in the smoky darkness of the
Coliseum, while the Oddity and
her date look on. The tension
builds, and at the height of the
song’s intensity her date reaches
for her hand and indicates that he
wishes to whisper a sweet nothing
(and that is all that it will be
because hearing anything had be
come obsolete some time back)
in her ear.
Meanwhile, the Oddity moved
by the same impulse as her date,
turns quickly in his direction to
likewise comment on some aspect
of the concert. Everything is ap
parently fine; the lights are low.
the music is going anri *
suspecting lovers turn to I?""'
with one another Bui
its way, and as
■■ • his nose goes in her ^
the contact is lost amid £
ness and jiving, S
smoking of the Coliseum T ii?,
"“tact wearers, is this' fa £''1
Exhibit B: The date is £
1974; the time-night S
Idiot (pseudonym) and £r'J|
are nestled in the May T
watching the outdoor movipy .
IRS weekend. Once ag? ‘1
set the scene for you The *
IS dark and cold. The terras I
steps of the May Dell aS
theater are sparsely populated k, I
cozy c 0 u p le s clinging “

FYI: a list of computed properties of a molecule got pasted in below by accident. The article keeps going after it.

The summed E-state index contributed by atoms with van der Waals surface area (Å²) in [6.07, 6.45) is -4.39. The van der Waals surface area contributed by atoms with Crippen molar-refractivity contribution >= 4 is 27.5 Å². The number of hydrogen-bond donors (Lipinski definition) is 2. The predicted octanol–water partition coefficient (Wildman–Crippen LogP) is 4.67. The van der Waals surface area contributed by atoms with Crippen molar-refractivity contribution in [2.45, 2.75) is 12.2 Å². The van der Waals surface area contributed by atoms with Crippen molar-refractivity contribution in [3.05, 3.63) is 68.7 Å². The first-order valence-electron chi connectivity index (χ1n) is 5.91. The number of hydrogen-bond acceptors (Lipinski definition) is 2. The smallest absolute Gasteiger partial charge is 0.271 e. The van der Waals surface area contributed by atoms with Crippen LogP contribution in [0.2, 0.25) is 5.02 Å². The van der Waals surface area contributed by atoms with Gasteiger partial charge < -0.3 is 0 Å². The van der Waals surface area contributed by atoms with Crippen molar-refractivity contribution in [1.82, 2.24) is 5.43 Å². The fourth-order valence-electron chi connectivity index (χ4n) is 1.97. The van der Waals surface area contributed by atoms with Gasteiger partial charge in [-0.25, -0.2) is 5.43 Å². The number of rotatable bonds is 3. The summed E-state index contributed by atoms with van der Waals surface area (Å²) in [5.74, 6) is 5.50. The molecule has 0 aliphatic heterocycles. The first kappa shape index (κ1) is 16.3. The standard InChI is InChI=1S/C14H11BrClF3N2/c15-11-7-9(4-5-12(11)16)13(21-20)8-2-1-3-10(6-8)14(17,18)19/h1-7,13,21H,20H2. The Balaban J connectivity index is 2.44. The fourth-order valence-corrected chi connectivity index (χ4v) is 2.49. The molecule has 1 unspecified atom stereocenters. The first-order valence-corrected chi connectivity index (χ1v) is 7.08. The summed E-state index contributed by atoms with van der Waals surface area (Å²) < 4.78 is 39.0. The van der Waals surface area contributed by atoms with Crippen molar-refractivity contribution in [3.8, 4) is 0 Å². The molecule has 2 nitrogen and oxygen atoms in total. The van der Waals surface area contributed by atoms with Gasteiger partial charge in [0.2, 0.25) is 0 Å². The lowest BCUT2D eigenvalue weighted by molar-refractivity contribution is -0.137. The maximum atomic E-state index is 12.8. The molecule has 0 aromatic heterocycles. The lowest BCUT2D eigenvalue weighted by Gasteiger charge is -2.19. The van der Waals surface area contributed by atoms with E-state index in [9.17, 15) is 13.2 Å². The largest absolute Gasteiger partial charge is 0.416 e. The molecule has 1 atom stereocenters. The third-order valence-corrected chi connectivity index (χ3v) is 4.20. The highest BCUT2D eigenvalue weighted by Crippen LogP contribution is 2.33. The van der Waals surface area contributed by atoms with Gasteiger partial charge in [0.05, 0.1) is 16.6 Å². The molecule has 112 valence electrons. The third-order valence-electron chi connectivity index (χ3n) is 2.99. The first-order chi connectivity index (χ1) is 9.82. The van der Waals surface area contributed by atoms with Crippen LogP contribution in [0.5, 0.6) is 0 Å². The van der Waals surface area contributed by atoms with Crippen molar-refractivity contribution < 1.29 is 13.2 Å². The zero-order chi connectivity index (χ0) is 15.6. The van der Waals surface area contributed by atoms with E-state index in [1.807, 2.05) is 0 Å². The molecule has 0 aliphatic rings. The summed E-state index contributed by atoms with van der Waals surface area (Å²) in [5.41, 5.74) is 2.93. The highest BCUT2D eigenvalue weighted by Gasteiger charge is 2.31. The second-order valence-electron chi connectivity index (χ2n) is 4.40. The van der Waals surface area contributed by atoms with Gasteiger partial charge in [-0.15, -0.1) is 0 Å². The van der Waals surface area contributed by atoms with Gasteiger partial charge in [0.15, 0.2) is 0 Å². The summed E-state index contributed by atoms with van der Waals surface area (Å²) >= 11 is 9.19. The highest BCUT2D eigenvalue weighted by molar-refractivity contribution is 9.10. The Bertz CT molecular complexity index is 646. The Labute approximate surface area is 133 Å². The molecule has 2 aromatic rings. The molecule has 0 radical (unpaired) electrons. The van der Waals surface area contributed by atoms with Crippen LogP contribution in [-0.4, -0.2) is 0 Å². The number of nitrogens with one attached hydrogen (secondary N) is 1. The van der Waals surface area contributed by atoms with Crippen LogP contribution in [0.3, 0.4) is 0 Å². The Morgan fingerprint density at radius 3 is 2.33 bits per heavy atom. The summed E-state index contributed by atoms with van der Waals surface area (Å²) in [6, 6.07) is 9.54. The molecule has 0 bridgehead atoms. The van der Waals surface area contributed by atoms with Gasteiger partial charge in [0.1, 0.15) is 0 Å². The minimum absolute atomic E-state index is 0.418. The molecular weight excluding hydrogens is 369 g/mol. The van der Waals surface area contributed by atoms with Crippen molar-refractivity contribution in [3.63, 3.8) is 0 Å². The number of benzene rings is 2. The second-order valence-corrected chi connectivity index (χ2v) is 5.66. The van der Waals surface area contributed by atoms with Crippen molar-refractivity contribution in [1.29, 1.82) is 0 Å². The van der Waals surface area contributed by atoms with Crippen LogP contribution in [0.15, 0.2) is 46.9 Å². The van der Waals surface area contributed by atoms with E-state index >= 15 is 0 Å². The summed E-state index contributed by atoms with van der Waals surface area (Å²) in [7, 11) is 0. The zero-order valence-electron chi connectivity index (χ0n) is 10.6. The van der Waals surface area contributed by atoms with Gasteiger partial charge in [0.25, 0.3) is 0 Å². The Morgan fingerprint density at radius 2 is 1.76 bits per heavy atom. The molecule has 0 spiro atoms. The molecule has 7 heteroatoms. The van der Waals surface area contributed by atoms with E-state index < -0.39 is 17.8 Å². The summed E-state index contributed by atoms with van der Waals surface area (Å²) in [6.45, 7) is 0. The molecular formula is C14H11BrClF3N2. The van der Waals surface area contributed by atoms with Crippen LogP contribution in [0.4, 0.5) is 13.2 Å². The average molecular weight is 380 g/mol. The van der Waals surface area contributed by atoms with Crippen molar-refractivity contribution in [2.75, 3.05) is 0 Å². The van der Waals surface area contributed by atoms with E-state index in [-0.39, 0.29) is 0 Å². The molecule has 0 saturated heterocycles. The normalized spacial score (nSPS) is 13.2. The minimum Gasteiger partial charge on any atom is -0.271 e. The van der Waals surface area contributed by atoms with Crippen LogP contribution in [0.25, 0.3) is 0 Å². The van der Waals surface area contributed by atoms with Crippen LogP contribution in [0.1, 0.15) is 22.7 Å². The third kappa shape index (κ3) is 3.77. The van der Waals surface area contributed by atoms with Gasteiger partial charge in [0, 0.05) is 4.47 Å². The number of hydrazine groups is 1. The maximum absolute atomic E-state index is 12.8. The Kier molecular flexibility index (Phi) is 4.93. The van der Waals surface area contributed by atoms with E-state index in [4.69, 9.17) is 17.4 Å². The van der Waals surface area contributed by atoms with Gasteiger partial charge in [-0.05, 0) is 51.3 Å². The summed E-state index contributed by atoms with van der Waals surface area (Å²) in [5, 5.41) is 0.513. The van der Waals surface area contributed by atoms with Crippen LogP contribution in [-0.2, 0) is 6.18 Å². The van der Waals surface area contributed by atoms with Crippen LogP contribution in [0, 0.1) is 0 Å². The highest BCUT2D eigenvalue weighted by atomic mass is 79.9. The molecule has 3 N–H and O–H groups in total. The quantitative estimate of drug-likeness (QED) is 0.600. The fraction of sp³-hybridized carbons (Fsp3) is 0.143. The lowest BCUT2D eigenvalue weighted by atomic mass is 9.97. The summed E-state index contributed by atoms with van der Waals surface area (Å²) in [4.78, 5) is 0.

under copious layers of
as if the cold were the
holding them together. The I
ies end, and the sound of mingy I
conversations heightens noticeatlJ
as couples un-couple and
from stiff positions to
clothes and shake-out and”
blankets. They ascend the 1
Dell steps at their convenience!
one or two at a time. Eve
seems to be going well as ttel
crowd dissipates. The
her date, being so engrossed'hl
conversation that they are one oil
the last couples to leave, rise am
pack to go. He wrestles withth
zipper of the sleeping bag, wi
the Idiot matches the corners o!
the blanket. Acting in a gentle
manly manner, he assists her ii
folding the blanket (how romaii
tic) only to flick the corner of il
in her eye and the contact is lost, I